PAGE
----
USC WR Pittman driven by TD drop against UCLA

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              Southern California's Michael Pittman Jr. (6) can't make the catch as California's Camryn Bynum (24) defends during the first quarter of an NCAA college football game Saturday, Nov. 16, 2019, in Berkeley, Calif. (AP Photo/Ben Margot)
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LOS ANGELES (AP) — Michael Pittman Jr. wants to be perfect, and the Southern California wide receiver has come close in his senior season.

Pittman has 82 receptions for 1,118 yards, ranking third in the FBS in both categories, and is a semifinalist for the Biletnikoff Award presented to the nation’s top receiver.

His most impressive feat might be that Pittman has dropped one pass this year going into the Trojans’ regular season finale against UCLA on Saturday, all the more fitting as his pursuit of excellence started with a drop against the Bruins as a freshman.

A play in the fourth quarter of a blowout rivalry win by USC in 2016 proved to be the beginning of Pittman’s “obsession,” as he described it, with catching the football.

Lined up in the slot on third down, Pittman ran an out route and had positioning in front of two UCLA defenders for what should have been an easy 7-yard touchdown pass from quarterback Sam Darnold. The ball hit Pittman right in the hands, only to fall to the grass.

A sheepish Pittman put both hands on his facemask before beginning the long jog back to the sideline, knowing he had fumbled away what should have been his first collegiate touchdown, with the field goal team coming on to get the final three points in a 36-14 victory.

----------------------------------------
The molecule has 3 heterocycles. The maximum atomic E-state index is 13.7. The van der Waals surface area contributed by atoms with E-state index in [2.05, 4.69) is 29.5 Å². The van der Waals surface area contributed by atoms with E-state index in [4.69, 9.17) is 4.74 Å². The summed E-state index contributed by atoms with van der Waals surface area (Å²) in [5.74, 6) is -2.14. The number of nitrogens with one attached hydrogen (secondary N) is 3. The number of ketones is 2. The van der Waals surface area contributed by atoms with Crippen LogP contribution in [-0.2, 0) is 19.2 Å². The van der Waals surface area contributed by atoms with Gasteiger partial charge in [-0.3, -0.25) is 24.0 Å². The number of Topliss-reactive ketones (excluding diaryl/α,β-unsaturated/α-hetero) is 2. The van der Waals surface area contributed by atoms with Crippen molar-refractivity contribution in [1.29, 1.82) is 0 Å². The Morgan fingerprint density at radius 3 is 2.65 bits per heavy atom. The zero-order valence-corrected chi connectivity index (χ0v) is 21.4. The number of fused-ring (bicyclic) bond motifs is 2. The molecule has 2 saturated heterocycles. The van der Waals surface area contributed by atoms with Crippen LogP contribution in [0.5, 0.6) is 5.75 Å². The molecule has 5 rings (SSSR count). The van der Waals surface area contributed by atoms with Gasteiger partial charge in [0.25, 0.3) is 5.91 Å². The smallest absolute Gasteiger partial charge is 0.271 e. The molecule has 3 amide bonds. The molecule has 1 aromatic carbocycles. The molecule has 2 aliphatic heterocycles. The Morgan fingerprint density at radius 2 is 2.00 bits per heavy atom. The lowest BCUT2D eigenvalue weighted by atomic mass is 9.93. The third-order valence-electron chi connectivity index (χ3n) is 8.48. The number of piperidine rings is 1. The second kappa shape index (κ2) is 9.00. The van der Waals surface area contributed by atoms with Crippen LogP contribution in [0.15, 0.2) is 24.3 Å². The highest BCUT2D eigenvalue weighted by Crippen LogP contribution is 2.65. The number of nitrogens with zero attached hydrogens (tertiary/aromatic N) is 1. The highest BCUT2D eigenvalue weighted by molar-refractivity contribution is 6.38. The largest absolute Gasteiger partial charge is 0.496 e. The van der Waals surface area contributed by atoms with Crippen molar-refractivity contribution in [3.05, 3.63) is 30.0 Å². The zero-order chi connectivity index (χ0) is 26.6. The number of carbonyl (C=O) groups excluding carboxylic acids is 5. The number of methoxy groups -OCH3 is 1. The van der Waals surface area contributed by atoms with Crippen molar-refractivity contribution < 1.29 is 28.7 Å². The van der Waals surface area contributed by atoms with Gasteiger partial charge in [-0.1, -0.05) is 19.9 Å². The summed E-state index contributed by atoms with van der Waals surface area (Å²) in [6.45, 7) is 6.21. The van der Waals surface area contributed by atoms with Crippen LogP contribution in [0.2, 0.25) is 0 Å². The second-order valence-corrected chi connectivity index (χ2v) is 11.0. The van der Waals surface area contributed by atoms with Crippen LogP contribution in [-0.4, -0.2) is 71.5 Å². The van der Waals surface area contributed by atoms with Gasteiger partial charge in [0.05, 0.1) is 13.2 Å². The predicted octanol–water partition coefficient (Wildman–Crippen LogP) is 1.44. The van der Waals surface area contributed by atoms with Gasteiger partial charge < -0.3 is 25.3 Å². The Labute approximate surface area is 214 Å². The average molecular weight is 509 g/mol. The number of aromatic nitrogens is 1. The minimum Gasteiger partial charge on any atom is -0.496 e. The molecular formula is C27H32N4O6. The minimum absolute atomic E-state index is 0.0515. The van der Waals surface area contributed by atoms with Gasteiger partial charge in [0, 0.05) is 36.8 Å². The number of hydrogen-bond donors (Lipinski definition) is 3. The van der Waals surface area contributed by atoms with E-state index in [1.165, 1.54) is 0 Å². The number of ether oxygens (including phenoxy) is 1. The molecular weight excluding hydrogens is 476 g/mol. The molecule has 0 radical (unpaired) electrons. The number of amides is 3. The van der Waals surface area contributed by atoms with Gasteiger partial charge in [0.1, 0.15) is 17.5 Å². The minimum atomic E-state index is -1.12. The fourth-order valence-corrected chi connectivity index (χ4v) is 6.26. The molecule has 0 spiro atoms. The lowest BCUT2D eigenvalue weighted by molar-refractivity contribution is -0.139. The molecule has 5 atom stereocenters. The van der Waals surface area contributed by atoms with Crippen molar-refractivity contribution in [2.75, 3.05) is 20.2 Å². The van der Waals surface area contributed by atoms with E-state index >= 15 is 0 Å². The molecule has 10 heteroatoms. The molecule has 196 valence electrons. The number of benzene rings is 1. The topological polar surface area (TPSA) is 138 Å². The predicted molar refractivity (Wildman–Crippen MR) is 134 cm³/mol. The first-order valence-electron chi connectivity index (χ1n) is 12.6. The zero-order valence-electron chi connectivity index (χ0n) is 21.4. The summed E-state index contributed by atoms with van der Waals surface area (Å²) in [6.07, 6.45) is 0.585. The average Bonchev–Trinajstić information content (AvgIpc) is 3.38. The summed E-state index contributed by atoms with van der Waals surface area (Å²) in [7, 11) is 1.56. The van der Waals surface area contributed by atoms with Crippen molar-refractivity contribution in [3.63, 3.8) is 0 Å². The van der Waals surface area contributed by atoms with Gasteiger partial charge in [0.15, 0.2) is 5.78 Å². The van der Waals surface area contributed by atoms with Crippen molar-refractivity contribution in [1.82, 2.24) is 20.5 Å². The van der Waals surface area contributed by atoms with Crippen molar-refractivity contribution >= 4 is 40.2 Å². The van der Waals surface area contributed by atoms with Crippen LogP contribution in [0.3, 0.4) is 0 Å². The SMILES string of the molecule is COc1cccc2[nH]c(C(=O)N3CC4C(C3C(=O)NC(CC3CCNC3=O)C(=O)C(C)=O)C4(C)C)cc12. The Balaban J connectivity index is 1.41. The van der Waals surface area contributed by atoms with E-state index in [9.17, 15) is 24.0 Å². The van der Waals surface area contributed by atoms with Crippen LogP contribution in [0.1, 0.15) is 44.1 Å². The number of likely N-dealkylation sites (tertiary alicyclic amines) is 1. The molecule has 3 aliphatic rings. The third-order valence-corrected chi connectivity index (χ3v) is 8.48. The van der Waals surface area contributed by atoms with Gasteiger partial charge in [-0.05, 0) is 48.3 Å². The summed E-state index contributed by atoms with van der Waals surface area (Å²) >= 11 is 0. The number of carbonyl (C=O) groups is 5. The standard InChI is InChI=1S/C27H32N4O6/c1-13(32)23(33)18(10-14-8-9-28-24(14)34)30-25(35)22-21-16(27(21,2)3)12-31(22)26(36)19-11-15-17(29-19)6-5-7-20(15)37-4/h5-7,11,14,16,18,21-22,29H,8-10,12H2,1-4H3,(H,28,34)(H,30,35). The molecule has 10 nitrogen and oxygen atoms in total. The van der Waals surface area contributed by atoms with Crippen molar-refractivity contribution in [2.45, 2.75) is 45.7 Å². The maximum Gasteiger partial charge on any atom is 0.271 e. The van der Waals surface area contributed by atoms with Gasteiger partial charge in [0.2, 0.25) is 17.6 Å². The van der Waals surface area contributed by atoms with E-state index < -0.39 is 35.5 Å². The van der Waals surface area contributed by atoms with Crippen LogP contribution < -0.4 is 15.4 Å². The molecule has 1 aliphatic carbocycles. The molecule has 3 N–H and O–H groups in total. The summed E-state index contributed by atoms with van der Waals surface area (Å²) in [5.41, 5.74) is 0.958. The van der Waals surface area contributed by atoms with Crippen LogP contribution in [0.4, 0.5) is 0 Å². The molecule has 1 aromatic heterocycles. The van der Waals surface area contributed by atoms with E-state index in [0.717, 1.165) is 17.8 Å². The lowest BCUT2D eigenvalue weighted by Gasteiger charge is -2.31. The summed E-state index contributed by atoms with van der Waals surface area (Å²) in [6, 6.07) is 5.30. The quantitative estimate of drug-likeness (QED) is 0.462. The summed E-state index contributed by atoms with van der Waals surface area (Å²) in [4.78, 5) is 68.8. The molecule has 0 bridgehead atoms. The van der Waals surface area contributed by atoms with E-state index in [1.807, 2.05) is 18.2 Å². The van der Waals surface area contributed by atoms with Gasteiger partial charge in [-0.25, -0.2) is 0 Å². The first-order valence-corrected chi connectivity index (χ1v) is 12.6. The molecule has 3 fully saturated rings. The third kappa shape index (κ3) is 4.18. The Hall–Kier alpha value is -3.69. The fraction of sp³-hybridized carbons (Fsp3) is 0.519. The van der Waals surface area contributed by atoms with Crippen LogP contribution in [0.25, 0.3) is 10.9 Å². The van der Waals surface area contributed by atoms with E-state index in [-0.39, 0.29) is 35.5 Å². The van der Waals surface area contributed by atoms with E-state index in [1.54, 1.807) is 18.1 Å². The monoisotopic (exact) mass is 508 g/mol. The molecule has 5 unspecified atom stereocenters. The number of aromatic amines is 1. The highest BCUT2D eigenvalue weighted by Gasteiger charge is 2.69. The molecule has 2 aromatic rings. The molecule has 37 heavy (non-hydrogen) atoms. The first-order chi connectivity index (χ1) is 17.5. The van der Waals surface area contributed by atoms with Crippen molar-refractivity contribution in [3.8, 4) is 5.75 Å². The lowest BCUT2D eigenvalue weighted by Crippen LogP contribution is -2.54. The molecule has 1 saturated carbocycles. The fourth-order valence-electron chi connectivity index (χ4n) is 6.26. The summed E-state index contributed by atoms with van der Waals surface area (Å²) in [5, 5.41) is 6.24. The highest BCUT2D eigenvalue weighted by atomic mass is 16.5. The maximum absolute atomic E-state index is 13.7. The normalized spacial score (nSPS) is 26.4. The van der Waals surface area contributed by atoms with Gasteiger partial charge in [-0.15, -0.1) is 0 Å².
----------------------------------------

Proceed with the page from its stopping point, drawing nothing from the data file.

“And even though we won, that just crushed me, and I was just absolutely crushed,” Pittman said. “Like after that game I just said that I never wanted to feel that again, so my obsession with catching passes like over the summer, during the week, just getting extra catches, that’s when it started.”

Three years later, it seems unfathomable that Pittman, now a sure-handed veteran, could have ever messed up such a simple play.

Go back to his signature performance of the season, when Pittman had 10 receptions for 232 yards and a touchdown against No. 7 Utah, and it serves as a testament to how far he has come. He accounted for more yards in the passing game on his own than the Utes are allowing in Pac-12 play (201.3)

Pittman had four receptions covering at least 25 yards in the 30-23 win, and his 77-yard touchdown catch showed off his best attributes. Pittman made a leaping catch to collect a ball from third-string quarterback Matt Fink at its highest point before breaking away from cornerback Tareke Lewis to cover the final 31 yards.

The ability to make those contested catches has been especially valuable as USC had to turn to freshman Kedon Slovis and Fink after starter J.T. Daniels suffered a season-ending knee injury in the opener against Fresno State. Pittman said he never questions if he will come down with those 50-50 balls, and that mindset provided the inexperienced quarterbacks with a safety blanket.

“I mean, I don’t doubt it because I’m not even thinking about doubt,” Pittman said. “Honestly, I just try to focus on the football the whole way down. It’s weird. Like I don’t think about my feet. I don’t think about the defender. All it is is me and that ball, and then I try to watch it all the way down.”

The 6-foot-4, 220-pound Pittman has provided a template for promising freshman Drake London to follow.

London, who has a similar lanky build at 6-foot-5 and 205 pounds, has come on strong in recent weeks and credits Pittman for helping him get up to speed.

London credits Pittman for reinforcing the need for a relentless work ethic, and their similar styles of play have also shown London how to approach the college game.

“And seeing him, how he goes up there and catches it so effortlessly, I think I can really take after that,” London said.

USC has a strong history of success in recent decades with big receivers that could attack the ball, from Keyshawn Johnson to Mike Williams to Dwayne Jarrett.

First-year wide receivers coach Keary Colbert, who starred alongside Williams on the Trojans’ 2003 national championship team, has no qualms about putting Pittman in that distinguished company.

Pittman appreciates the recognition, even if he won’t go as far as putting himself in that group.

“I just want to come out and make all of our past wideouts proud and all of the future ones that we don’t even have yet, so I’m just trying to carry on that legacy and be great like they were,” Pittman said.